Barbra Streisand glowed in gold Cuddlecoat paired with Napier jewelry in the April 1, 1966 issue of Vogue. In this spread captioned “Barbra Streisand: the girl who catches the light” Vogue talked about the impact Barbra’s style was having on beauty standards and fashion. They note “What might come of her style for the several generations that will study it and puzzle its qualities? Possibly this: a more searching, less automatic standard re the realms of elegance. Funny thing for a funny girl set in motion.”
In an interesting connection to Barbra’s future career, this issue also contained a story called “The Boudoir” written by Isaac Bashevis Singer who wrote the original short story “Yentl, the Yeshiva Boy” which Yentl the film is based off of.
In the simple yet stunning lead photo by Richard Avedon, Barbra wears a shimmering turtleneck sleeveless blouse and matching skirt in Comark vinyl by Cuddlecoat. Cuddlecoat Inc. was a line of fashion created by brothers Samuel, Herman and Julius Lipman who started their company in 1916 manufacturing coats under the brand name Petit Miss. In 1926 they began selling new styles of coats which were crafted from llama and wool cloth. These were so incredibly soft that wearers said they had a cuddly feeling. This feedback led to the company changing their name to Cuddlecoat.
Samuel Lipman’s son Justin joined the family business in 1946 and became head of the company in 1965 when his father retired. During this time he hired Victor Joris as head designer who helped further establish the brand and expanded its popularity.
Joris won a Coty awards for his Cuddlecoat designs in 1965 and 1969. Lipman branched out his company with other several fashion labels including V&J and LaFlaque. Most notable was that in 1971 he became the American manufacturer for the St. Laurent ready-to-wear line which was sold under a “River Gauce” label. This line helped bring Paris trends to the USA. Cuddlecoat prices ranged from $100-$200 and up to $600 for fur trimmed coats. Carol Channing famously rocked a fur Cuddlecoat for her 1970 Super Bowl Half-Time performance which marked the first time a celebrity had performed at the event.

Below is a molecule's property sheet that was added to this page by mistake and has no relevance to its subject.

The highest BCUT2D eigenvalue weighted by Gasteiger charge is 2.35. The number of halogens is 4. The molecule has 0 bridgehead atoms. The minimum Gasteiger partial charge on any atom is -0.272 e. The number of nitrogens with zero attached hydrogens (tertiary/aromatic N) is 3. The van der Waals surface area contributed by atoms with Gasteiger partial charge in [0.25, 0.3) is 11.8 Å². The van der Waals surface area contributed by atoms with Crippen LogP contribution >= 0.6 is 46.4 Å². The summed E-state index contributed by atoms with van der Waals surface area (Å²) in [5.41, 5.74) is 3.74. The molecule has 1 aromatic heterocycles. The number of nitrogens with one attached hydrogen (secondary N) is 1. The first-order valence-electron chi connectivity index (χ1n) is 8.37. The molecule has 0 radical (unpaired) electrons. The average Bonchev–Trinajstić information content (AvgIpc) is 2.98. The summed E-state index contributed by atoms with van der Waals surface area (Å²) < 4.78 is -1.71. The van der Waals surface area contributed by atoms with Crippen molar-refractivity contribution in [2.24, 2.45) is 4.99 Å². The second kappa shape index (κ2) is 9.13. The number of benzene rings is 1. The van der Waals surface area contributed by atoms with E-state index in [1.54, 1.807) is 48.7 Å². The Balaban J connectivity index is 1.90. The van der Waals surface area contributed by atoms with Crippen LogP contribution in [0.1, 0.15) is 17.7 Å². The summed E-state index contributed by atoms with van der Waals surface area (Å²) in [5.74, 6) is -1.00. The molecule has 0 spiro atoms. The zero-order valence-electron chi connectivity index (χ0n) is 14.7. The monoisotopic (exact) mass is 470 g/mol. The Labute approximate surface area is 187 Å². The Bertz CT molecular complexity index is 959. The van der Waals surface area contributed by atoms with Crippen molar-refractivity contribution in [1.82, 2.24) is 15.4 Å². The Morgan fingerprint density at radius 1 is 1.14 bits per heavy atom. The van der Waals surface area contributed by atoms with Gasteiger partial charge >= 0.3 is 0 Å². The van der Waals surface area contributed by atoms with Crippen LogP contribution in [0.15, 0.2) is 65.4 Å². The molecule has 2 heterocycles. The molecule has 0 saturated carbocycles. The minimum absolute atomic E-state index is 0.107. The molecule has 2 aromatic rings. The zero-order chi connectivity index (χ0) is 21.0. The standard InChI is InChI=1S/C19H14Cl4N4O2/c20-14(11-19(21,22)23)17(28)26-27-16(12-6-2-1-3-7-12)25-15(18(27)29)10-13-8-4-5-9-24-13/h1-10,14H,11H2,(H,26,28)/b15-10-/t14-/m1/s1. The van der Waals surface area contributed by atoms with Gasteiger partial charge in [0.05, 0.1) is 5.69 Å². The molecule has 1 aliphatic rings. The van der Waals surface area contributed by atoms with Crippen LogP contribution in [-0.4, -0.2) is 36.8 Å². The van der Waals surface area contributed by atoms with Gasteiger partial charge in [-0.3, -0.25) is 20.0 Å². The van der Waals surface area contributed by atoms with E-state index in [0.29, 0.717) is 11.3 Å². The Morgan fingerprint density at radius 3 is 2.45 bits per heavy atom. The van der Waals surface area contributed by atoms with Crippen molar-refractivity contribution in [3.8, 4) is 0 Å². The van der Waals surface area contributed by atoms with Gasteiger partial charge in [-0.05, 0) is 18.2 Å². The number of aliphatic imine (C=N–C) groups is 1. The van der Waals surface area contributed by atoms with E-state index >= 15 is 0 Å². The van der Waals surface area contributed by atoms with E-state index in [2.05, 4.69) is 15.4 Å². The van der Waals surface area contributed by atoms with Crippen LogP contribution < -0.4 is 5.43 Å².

Barbra’s gold outfit was paired with Antonio for Napier mod, square clip-on earrings and a ring. The 60’s were the height of pop and op-art fashion trends and jewelry was heavily influenced by them. The decade started out reflecting the more classical style of the 1950’s but took a turn for fun, bold, creative and outrageous styles that helped women feel like they were breaking free from the restrictions imposed on them in previous decades. Hexagons, squares, circles and other 3D shapes took the spotlight and became a huge trend. You can see these shapes sprinkled about in jewelry on other models throughout this Vogue issue.
Napier began as a mens watch chain brand in the late 19th century before turning into a jewelry line. They were one of the world’s first modern corporations and designed statement costume jewelry. Their pieces were flamboyant, chunky and most frequently gold. The brand gained both attention and high end status when their pieces were worn by the likes of Marilyn Monroe, Grace Kelly, and the Duchess of Windsor. They tended to update their designs often based on current trends and events. Napier jewelry is still manufactured today, but the brand was bought by Nine West Holdings (now known as Premier Brands Group Holdings.) You can identify vintage Napier by the type of stamping. Pieces sold prior to the late 1980’s feature a block letter Napier stamp where as post 1980’s pieces feature a Napier signature, a detail that changed when the company changed hands. Their sterling silver pieces are among the most rare and collectable today since they were very limited in production.
Vogue noted that both Barbra’s outfit and jewelry could be purchased at Bonwit Teller and additionally that her lipstick was by Revlon in “Mocha Mauve” from their new Frostlings series.